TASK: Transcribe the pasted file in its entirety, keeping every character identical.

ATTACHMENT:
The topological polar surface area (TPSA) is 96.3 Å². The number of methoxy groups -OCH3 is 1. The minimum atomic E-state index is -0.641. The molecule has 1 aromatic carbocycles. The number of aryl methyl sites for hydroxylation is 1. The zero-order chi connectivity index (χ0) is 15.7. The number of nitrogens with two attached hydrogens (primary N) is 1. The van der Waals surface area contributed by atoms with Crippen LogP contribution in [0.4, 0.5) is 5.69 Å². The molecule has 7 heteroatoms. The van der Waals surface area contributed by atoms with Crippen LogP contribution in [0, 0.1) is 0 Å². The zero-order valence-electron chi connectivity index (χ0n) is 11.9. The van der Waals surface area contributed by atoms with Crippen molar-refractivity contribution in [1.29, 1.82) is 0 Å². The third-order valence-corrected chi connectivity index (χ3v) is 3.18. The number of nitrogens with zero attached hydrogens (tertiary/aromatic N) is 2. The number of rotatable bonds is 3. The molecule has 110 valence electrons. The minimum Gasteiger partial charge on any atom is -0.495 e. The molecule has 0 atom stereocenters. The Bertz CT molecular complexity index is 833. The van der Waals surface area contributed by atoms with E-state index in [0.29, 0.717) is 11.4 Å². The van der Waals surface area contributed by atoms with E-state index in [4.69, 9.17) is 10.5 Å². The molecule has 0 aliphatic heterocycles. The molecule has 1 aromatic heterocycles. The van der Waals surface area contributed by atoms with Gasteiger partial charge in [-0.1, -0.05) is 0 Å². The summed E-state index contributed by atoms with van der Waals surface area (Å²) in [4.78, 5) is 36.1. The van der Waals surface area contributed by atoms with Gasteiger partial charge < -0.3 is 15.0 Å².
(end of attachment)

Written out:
The topological polar surface area (TPSA) is 96.3 Å². The number of methoxy groups -OCH3 is 1. The minimum atomic E-state index is -0.641. The molecule has 1 aromatic carbocycles. The number of aryl methyl sites for hydroxylation is 1. The zero-order chi connectivity index (χ0) is 15.7. The number of nitrogens with two attached hydrogens (primary N) is 1. The van der Waals surface area contributed by atoms with Crippen LogP contribution in [0.4, 0.5) is 5.69 Å². The molecule has 7 heteroatoms. The van der Waals surface area contributed by atoms with Crippen LogP contribution in [0, 0.1) is 0 Å². The zero-order valence-electron chi connectivity index (χ0n) is 11.9. The van der Waals surface area contributed by atoms with Crippen molar-refractivity contribution in [1.29, 1.82) is 0 Å². The third-order valence-corrected chi connectivity index (χ3v) is 3.18. The number of nitrogens with zero attached hydrogens (tertiary/aromatic N) is 2. The number of rotatable bonds is 3. The molecule has 110 valence electrons. The minimum Gasteiger partial charge on any atom is -0.495 e. The molecule has 0 atom stereocenters. The Bertz CT molecular complexity index is 833. The van der Waals surface area contributed by atoms with E-state index in [0.29, 0.717) is 11.4 Å². The van der Waals surface area contributed by atoms with E-state index in [4.69, 9.17) is 10.5 Å². The molecule has 0 aliphatic heterocycles. The molecule has 1 aromatic heterocycles. The van der Waals surface area contributed by atoms with Gasteiger partial charge in [-0.1, -0.05) is 0 Å². The summed E-state index contributed by atoms with van der Waals surface area (Å²) in [4.78, 5) is 36.1. The van der Waals surface area contributed by atoms with Gasteiger partial charge < -0.3 is 15.0 Å².